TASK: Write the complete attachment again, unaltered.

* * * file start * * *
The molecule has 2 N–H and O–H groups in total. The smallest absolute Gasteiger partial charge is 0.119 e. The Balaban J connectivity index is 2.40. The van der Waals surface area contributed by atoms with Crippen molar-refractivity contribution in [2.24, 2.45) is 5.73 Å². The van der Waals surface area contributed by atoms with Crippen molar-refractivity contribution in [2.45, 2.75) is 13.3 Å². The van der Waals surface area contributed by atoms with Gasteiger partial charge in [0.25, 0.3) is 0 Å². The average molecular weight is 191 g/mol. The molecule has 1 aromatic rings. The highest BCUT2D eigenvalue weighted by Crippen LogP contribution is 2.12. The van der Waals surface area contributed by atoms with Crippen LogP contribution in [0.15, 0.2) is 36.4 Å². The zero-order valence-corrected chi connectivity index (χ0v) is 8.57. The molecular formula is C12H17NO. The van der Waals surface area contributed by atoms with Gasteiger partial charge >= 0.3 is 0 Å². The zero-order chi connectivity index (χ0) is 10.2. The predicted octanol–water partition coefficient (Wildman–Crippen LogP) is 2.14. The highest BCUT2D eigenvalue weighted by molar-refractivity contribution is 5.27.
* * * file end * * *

The molecule has 2 N–H and O–H groups in total. The smallest absolute Gasteiger partial charge is 0.119 e. The Balaban J connectivity index is 2.40. The van der Waals surface area contributed by atoms with Crippen molar-refractivity contribution in [2.24, 2.45) is 5.73 Å². The van der Waals surface area contributed by atoms with Crippen molar-refractivity contribution in [2.45, 2.75) is 13.3 Å². The van der Waals surface area contributed by atoms with Gasteiger partial charge in [0.25, 0.3) is 0 Å². The average molecular weight is 191 g/mol. The molecule has 1 aromatic rings. The highest BCUT2D eigenvalue weighted by Crippen LogP contribution is 2.12. The van der Waals surface area contributed by atoms with Crippen LogP contribution in [0.15, 0.2) is 36.4 Å². The zero-order valence-corrected chi connectivity index (χ0v) is 8.57. The molecular formula is C12H17NO. The van der Waals surface area contributed by atoms with Gasteiger partial charge >= 0.3 is 0 Å². The zero-order chi connectivity index (χ0) is 10.2. The predicted octanol–water partition coefficient (Wildman–Crippen LogP) is 2.14. The highest BCUT2D eigenvalue weighted by molar-refractivity contribution is 5.27.